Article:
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Reviewed by:
  • Feminist Theatre and Theory
  • Janet E. Gardner
Feminist Theatre and Theory. Edited by Helene Keyssar. New Casebooks. New York: St. Martin’s Press, 1996; pp. ix + 288. $39.95 cloth, $17.95 paper.

What exactly is “feminist theatre”? What is the relationship of such theatre to feminist theory? Are certain types of theatrical composition or dramaturgy more appropriate than others to promote feminist understanding in an audience? And what might any of this mean in the daily lives of women and men? These are some of the central questions addressed by the essays in this new collection of writings on feminism and theatre. From the enormous output of recent feminist theatre and drama criticism, Helene Keyssar has brought together twelve substantial essays, which represent a variety of theoretical stances and critical approaches.

One of the central questions in the book is the value of realism as an appropriate vehicle for feminist drama. Janelle Reinelt’s well-known “Beyond Brecht: Britain’s New Feminist Drama” discusses the “[f]eminist transformation of Brechtian techniques” (46) in works by Caryl Churchill and Claire Luckham, among others, and suggests that such appropriation of method is especially useful for socialist-feminist works. Tracy C. Davis reaches a similar conclusion in her comparison of two plays about violence against women and women’s reactions to this violence. Praising Sarah Daniels’s Masterpieces for being “episodic, asequential, multiply cast, [and] employ[ing] direct address, and many localities . . . [which are] all experimental/Brechtian devices that promote objectivity” (145), Davis argues that “unless form and content converge, [End Page 388] conventional dramaturgy can perpetuate and replicate the ideology of domination” (138).

However, Reinelt and Davis’s position is not the only one to be found in feminist theatre writing nor in this volume. Increasingly, feminist theatre scholars (Keyssar among them) have come to believe that progressive, even radical, content can, in fact, be presented in traditional, realist theatre (and, likewise, that radical form does not necessarily lead to radical content). Jeanie Forte and Patricia R. Schroeder both take the position that feminist authors do (and should) take advantage of existing theatrical structures and that, in Schroeder’s words, “a modified realism can be an appropriate and powerful vehicle for staging feminist issues” (164). The emphasis here on production and reception demonstrates one of this casebook’s great strengths—its consistent attention to the theatrical as well as the textual aspects of the dramas discussed. As Loren Kruger, citing Michele Barrett, reminds us: “we cannot assume that an avowedly feminist work will necessarily be a feminist event” (54).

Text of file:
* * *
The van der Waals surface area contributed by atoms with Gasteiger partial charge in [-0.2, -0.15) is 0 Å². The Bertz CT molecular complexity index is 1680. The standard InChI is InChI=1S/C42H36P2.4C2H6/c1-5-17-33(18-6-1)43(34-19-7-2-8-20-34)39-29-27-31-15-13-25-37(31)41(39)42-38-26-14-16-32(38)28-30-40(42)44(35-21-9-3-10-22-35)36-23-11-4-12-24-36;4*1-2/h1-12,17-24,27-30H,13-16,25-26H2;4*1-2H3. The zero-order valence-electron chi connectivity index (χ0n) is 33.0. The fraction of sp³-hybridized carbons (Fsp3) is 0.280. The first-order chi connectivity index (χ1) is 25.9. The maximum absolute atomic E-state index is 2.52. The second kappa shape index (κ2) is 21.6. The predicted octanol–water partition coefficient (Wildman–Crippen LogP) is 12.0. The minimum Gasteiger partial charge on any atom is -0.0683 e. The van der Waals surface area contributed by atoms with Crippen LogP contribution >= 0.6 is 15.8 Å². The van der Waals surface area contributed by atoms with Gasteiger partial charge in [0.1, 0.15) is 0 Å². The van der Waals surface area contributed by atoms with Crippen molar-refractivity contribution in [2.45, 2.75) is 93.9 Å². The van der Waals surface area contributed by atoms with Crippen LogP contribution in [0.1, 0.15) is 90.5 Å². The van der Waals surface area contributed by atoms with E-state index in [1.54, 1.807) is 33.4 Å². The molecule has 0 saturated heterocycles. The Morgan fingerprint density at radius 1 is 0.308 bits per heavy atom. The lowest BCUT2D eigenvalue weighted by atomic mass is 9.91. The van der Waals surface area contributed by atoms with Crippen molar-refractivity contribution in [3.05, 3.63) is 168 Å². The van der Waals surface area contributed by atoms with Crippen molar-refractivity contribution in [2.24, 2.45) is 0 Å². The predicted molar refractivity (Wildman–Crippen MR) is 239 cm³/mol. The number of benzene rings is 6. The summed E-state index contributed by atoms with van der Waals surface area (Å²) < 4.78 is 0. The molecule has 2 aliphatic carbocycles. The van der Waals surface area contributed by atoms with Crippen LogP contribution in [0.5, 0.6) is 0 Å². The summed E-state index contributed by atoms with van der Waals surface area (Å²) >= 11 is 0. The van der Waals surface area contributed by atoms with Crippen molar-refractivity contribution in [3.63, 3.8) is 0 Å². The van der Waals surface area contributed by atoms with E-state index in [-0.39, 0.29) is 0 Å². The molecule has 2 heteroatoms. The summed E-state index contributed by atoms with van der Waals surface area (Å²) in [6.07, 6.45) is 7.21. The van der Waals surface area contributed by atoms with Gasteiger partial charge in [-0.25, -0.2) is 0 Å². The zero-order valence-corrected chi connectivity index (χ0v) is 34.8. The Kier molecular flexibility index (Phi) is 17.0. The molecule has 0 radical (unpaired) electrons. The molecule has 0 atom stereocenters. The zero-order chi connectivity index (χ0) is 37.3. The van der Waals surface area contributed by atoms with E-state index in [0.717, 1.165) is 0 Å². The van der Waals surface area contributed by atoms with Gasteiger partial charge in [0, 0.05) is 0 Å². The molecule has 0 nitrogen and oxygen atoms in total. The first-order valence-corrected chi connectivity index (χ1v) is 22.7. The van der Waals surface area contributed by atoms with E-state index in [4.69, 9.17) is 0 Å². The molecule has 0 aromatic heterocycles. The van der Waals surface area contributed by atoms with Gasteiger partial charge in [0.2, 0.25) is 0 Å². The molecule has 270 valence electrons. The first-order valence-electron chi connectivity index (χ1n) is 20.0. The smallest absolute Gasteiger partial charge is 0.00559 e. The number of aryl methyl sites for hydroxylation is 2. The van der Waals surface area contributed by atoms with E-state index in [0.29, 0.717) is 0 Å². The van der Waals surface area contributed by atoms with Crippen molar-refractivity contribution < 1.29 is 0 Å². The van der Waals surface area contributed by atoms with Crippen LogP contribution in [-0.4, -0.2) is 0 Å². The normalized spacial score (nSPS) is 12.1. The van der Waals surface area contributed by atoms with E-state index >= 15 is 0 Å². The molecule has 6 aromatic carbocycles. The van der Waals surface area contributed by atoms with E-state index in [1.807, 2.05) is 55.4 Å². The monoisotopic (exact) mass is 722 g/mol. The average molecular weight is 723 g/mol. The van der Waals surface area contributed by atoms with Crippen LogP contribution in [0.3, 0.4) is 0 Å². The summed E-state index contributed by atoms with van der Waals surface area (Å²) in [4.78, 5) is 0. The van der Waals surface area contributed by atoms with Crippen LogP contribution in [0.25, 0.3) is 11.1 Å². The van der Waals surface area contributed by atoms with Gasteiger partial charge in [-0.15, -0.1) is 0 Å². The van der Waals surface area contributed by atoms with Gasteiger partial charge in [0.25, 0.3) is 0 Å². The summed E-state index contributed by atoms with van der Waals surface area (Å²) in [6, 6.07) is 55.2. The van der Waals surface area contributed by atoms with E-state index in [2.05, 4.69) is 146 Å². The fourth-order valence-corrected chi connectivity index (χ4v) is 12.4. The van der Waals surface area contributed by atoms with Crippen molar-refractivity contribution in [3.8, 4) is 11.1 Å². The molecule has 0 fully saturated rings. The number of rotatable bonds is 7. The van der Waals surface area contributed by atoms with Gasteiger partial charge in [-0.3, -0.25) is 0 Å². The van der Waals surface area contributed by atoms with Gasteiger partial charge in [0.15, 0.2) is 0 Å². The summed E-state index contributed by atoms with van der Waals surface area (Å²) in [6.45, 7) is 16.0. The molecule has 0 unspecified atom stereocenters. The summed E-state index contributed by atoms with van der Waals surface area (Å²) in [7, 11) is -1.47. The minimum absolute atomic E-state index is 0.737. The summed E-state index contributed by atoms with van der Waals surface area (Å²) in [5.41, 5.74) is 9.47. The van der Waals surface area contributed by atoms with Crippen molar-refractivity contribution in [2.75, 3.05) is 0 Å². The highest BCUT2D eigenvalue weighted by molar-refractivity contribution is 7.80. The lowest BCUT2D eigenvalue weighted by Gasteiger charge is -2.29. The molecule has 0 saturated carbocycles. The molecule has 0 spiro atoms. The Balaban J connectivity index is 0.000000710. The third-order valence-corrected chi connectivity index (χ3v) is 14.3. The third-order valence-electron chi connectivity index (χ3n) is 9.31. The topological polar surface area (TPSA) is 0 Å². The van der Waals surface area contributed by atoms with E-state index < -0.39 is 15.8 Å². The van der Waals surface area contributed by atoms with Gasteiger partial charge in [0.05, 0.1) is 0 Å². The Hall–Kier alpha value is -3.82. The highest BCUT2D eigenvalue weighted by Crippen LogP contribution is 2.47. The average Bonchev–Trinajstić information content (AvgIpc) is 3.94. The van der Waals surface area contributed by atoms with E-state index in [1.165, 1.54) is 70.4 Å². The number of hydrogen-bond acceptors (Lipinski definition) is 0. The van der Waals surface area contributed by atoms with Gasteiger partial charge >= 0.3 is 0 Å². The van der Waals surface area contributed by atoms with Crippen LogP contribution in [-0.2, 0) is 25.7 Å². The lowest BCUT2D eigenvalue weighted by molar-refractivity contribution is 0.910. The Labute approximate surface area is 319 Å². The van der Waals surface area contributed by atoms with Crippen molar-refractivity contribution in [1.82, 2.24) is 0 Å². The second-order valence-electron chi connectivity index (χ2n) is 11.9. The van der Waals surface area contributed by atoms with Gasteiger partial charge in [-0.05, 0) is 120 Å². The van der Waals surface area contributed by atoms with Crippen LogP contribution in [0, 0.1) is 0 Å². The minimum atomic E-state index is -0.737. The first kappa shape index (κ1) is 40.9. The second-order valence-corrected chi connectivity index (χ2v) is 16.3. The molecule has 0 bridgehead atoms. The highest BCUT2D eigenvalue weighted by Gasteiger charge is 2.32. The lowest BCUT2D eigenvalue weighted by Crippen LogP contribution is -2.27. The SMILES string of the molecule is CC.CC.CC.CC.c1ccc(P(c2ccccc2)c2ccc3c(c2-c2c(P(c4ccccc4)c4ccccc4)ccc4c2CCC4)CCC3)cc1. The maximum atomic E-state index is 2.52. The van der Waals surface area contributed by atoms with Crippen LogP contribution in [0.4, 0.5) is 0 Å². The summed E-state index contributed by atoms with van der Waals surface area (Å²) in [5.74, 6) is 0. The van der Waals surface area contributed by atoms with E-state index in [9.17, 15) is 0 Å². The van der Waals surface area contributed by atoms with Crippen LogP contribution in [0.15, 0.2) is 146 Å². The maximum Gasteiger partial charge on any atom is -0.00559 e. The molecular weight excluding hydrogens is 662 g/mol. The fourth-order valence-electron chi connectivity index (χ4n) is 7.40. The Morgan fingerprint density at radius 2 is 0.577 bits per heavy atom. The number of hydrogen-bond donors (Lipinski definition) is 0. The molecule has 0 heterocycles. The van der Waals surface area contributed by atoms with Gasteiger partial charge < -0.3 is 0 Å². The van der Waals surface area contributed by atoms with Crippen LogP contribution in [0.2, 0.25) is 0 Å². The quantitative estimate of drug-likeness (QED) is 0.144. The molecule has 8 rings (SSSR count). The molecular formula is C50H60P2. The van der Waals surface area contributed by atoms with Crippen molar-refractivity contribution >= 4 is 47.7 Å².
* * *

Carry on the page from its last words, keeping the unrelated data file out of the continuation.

Another major thread running through the volume is the issue of polyvocality and the interest among some female playwrights and feminist critics in staging the multiple, sometimes conflicting, voices to be heard in feminist debates. In her own essay in this collection, Keyssar applies Bakhtin’s concepts of dialogism and heteroglossia to a range of dramatic texts in order to explicate her assertion that polyphony is central to both feminist theory and feminist theatre. This interest in multiple voices is picked up in Karen Cronacher’s “Unmasking the Minstrel Mask’s Black Magic in Ntozake Shange’s spell #7.” Cronacher shows here how Shange’s choreopoem dramatizes multiple voices—historical and contemporary—and helps to resist the attempts of (white) history to totalize “the African-American experience.” While I am not certain that either of these articles convinces me of the necessity of polyvocality to feminist expression, the centrality of this idea in contemporary debates is beyond question.

The book’s focus is on the Anglo-American tradition, but wider inclusion in the discourse is suggested in the final three essays: Yvonne Yarbaro-Bejarano’s “Chicana’s Experience in Collective Theater: Ideology and Form”; Judith Graves Miller’s “Contemporary Women’s Voices in French Theatre”; and Haiping Yan’s “Male Ideology and Female Identity: Images of Women in Four Modern Chinese Historical Plays.” Yarbaro-Bejarano and Miller’s articles essentially report on the state of female and feminist practice in their respective contemporary theatrical communities. Yan’s, on the other hand, discusses representations of women in historical dramas by male authors and traces “an interesting process in which the Chinese...

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pp. 388-389
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